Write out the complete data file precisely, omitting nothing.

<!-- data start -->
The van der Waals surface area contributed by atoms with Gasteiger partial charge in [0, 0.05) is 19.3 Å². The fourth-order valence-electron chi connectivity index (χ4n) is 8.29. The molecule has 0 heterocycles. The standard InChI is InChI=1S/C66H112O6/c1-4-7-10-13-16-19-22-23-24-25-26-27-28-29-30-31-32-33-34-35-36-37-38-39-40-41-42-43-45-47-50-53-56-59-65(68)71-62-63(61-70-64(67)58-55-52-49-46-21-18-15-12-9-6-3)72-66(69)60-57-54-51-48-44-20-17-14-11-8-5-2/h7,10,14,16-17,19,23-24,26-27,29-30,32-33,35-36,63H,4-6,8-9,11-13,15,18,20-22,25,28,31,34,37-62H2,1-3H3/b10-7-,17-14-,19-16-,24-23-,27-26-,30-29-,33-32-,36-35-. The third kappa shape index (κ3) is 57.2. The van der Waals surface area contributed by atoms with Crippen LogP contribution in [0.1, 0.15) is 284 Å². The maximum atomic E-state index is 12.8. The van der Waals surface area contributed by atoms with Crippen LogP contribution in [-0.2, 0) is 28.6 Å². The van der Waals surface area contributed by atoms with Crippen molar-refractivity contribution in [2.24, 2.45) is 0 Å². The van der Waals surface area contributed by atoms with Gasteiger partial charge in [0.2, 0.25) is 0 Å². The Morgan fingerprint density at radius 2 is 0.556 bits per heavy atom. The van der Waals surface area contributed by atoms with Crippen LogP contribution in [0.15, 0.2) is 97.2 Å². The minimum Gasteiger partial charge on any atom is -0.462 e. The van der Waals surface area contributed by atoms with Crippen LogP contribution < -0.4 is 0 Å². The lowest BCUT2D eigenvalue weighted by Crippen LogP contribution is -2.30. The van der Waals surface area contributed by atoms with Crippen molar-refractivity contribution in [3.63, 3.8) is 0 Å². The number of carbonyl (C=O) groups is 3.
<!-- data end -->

The van der Waals surface area contributed by atoms with Gasteiger partial charge in [0, 0.05) is 19.3 Å². The fourth-order valence-electron chi connectivity index (χ4n) is 8.29. The molecule has 0 heterocycles. The standard InChI is InChI=1S/C66H112O6/c1-4-7-10-13-16-19-22-23-24-25-26-27-28-29-30-31-32-33-34-35-36-37-38-39-40-41-42-43-45-47-50-53-56-59-65(68)71-62-63(61-70-64(67)58-55-52-49-46-21-18-15-12-9-6-3)72-66(69)60-57-54-51-48-44-20-17-14-11-8-5-2/h7,10,14,16-17,19,23-24,26-27,29-30,32-33,35-36,63H,4-6,8-9,11-13,15,18,20-22,25,28,31,34,37-62H2,1-3H3/b10-7-,17-14-,19-16-,24-23-,27-26-,30-29-,33-32-,36-35-. The third kappa shape index (κ3) is 57.2. The van der Waals surface area contributed by atoms with Crippen LogP contribution in [0.1, 0.15) is 284 Å². The maximum atomic E-state index is 12.8. The van der Waals surface area contributed by atoms with Crippen LogP contribution in [-0.2, 0) is 28.6 Å². The van der Waals surface area contributed by atoms with Crippen molar-refractivity contribution in [2.24, 2.45) is 0 Å². The van der Waals surface area contributed by atoms with Gasteiger partial charge in [0.2, 0.25) is 0 Å². The Morgan fingerprint density at radius 2 is 0.556 bits per heavy atom. The van der Waals surface area contributed by atoms with Crippen LogP contribution in [0.15, 0.2) is 97.2 Å². The minimum Gasteiger partial charge on any atom is -0.462 e. The van der Waals surface area contributed by atoms with Crippen LogP contribution < -0.4 is 0 Å². The lowest BCUT2D eigenvalue weighted by Crippen LogP contribution is -2.30. The van der Waals surface area contributed by atoms with Crippen molar-refractivity contribution in [3.63, 3.8) is 0 Å². The number of carbonyl (C=O) groups is 3.